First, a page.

Keyword Research And Search Intent

Posted on Jan 22, 2013 by Kerry O'Malley

 

Early in your SEO campaign (perhaps even before starting it), you’ll be conducting keyword research. While there are plenty of great tools out there to assist you in finding good, longer tail keywords, one thing they’ve not yet mastered is determining intent behind the keywords they suggest.

The first thing to consider is what the intent of the site itself is. Is it e-commerce? Is it a site for a brick-and-mortar business that’s trying to generate traffic to a certain location? Or, is it simply a marketing site designed to generate calls for a service or product? Depending on the type of site you’re working on, the intent behind the keyword you target will be very different.

As an example, let’s take the word “pumps”. Just about anyone could think of 3 or 4 completely different industries that use the word “pumps” to refer to a product. A quick Google search reveals that “pumps” could refer to shoes, swimming pool equipment, oilfield equipment, or air conditioning systems. Let’s assume for a moment that we’re optimizing a site for an industrial company that sells pumps used in oil production.

For our company’s website, we’ll want to skip optimizing pages for things like “pumps”, and look towards longer tail keywords like “centrifugal pumps”. This new keyword hits the mark in a couple of different ways. The searcher is much more likely to be searching for this specific style of pump (they’re educated enough to know “pumps” won’t give them a decent result). Additionally, this is the exact type of pump that our company carries. So, when we optimize a page around this keyword, a visitor will be presented with information in line with their expectations.

We can (and should) take this further by going for even longer tail keywords. We can introduce things like “centrifugal pump distributor” or “centrifugal pump manufacturer”. Someone looking for this type of equipment will be researching to get the best deal, so bypassing the middleman and going direct to the source is important for them.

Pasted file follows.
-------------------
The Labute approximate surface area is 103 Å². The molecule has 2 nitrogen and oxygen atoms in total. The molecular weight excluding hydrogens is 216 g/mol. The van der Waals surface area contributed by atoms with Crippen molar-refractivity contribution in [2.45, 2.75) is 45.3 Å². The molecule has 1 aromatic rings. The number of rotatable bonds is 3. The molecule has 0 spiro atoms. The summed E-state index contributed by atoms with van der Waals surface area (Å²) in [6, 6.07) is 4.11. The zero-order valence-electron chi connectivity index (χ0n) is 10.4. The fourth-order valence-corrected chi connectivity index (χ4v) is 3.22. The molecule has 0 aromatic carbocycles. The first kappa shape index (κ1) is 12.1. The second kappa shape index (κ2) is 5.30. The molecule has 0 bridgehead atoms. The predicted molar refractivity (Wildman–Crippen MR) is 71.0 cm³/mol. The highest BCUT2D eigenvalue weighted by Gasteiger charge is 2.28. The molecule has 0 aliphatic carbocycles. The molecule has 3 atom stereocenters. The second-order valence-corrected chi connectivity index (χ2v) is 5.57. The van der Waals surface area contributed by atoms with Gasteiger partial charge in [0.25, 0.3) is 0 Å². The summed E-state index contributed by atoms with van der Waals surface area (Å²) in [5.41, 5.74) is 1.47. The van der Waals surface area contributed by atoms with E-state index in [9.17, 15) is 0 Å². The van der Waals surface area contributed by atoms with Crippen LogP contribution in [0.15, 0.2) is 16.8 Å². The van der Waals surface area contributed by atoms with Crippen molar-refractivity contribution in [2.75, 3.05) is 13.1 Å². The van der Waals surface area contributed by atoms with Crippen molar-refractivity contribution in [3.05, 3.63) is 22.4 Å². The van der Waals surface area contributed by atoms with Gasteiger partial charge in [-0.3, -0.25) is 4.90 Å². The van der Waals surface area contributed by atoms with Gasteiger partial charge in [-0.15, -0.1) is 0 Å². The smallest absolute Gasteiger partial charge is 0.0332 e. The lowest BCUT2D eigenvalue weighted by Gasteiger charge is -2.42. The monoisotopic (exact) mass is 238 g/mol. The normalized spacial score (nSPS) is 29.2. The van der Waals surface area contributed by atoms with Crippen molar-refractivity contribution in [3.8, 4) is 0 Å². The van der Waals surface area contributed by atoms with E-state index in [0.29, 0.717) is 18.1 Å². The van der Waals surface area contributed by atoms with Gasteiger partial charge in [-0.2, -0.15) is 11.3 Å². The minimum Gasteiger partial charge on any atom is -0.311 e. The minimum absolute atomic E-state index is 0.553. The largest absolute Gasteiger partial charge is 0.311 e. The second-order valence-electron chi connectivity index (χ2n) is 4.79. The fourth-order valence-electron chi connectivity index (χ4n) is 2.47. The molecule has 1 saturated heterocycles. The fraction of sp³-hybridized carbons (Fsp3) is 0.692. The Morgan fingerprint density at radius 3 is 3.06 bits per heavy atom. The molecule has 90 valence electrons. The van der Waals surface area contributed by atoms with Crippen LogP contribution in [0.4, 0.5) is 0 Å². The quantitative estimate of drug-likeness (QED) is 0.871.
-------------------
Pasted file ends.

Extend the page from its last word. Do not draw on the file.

Model numbers and brand names are another good way to attract surfers that are deeper in the buying cycle. Searchers who are well-versed in the industry may already know what they want, or are looking for a specific replacement, and will often search for a model name or number to get straight to the product they’re looking for. An engineer looking to replace a cooling water pump might be familiar with, and start his search for “Apex TD single stage pump” versus searching for a broader type. If our company sold this brand of pump, it would be extremely easy to optimize a page around that pump, and it would be much more likely to convert the user to a buyer versus a broader page.

Knowing how your customers search, research, and convert is critical to succeeding with your keyword research. Try to imagine how you’d look for a product similar to yours, and emulate that thought process when you start picking out your target keywords. Be sure to support your keyword targeting with great content, and get your technical SEO issues in order and you’re well on your way to attracting high-converting search traffic!

Need Help With Keyword Research?

Join us at IMRevo, a free, half-day seminar in Houston, TX on January 31, 2013 hosted by EagleBurgmann. Christopher Smith, founder of DesignBigger, will be talking about keyword research as a component of your Inbound Industrial Marketing Strategy. IMRevo is sponsored by Marketects, Inc. and co-sponsored by Empowering Pumps, Marketing Refresh, DesignBigger, and Aleberry Creative Group.

Author: Kerry O'Malley

omalley@marketectsinc.com

Marketects was founded in 1999 by Kerry O’Malley, a proven marketing communications professional in international, manufacturing companies. Working on the “other side of the desk,” she hired ad agencies to manage her employers’ advertising and P/R programs. Frustrated over the lack of attention and level of enthusiasm she was looking for in the marketing agencies she worked with, Kerry realized that there was a definite need for a full-service marketing firm that specialized in working with industrial companies. She resolved that her clients would always receive the highest level of service possible and never feel like the last kid chosen for the team.

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